Almost three years after the first identification of the SARS-CoV-2 It is clear that it is a typical “respiratory” virus, but it has also been shown that a coronavirus infection can leave sequelae in many systems and organs, including the brain. In fact, in recent reviews of medical literature it has been observed that the 36% of patients have reported some type of condition neurological, from headaches and dizziness, encephalitis, ACV’s or Guillain-Barré syndrome. One of the most common are alterations in cognition, which are informally called “fog”. or mental “fog”.
As Vanichkachorn explained, “brain fog it is a very common symptom among those affected by the ‘long covid’. In our professional experience in said group almost 50% of the cases reports being affected in some way by this mist.”
Another point is that, although Covid threatened the elderly above all, the group most affected by prolonged covid and its neurological sequelae is younger: “The average age of our patients is younger than the age groups that we would normally associate with the consequences of serious infections. The average age we treat at the Mayo Clinic for these issues is 45 years old”.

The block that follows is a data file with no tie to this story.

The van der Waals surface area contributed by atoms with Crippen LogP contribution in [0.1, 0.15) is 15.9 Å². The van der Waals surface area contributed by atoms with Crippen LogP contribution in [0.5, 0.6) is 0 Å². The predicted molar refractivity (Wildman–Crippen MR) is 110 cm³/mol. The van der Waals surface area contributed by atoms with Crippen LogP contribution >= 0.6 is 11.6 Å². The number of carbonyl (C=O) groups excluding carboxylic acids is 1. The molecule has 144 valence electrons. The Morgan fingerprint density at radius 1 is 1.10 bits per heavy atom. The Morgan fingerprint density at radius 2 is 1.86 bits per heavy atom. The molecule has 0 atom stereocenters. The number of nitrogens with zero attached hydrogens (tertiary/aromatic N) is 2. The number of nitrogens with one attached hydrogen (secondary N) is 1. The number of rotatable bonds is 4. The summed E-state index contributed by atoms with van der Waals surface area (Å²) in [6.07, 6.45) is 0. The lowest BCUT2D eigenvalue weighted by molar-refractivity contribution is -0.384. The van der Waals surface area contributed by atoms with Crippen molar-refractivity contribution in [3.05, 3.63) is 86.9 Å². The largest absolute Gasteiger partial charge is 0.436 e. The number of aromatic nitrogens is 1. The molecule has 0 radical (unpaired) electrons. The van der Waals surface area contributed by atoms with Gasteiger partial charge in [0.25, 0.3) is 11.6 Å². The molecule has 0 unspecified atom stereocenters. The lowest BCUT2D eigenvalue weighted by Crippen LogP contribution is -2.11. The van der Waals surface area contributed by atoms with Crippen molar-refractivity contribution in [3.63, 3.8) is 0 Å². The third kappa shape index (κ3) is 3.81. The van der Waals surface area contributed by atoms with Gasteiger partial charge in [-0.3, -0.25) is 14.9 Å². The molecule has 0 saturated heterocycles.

Specifically, there are three common situations that afflict them. The first is a speech disorder, the difficulty in finding the “right” word.
“They usually describe it as a feeling of having the word on the tip of their tongue, but being unable to say it. It’s frustrating and makes communication difficult.”
The second most common complaint is short-term memory impairment. “We mean that he goes into his room to look for something and they no longer remember what they wanted.” Finally, the third situation is the “impossibility of doing several things at the same time”.
“Is there any treatment?”
—Yes, long covid can be treated. It is worth remembering that there may be various manifestations: headache or muscle pain, insomnia or inflammation. Those symptoms can be managed. We have options for many conditions, so that these patients get better. On the other hand, there is ongoing research for more specific treatments. For example, we are using, with some success, drugs like naltrexone.
Vanichkachorn ended by recommending that “patients do proper rehabilitation after having covid with sequelae. We usually recommend physical and occupational therapists, who help gradually recover lost skills.
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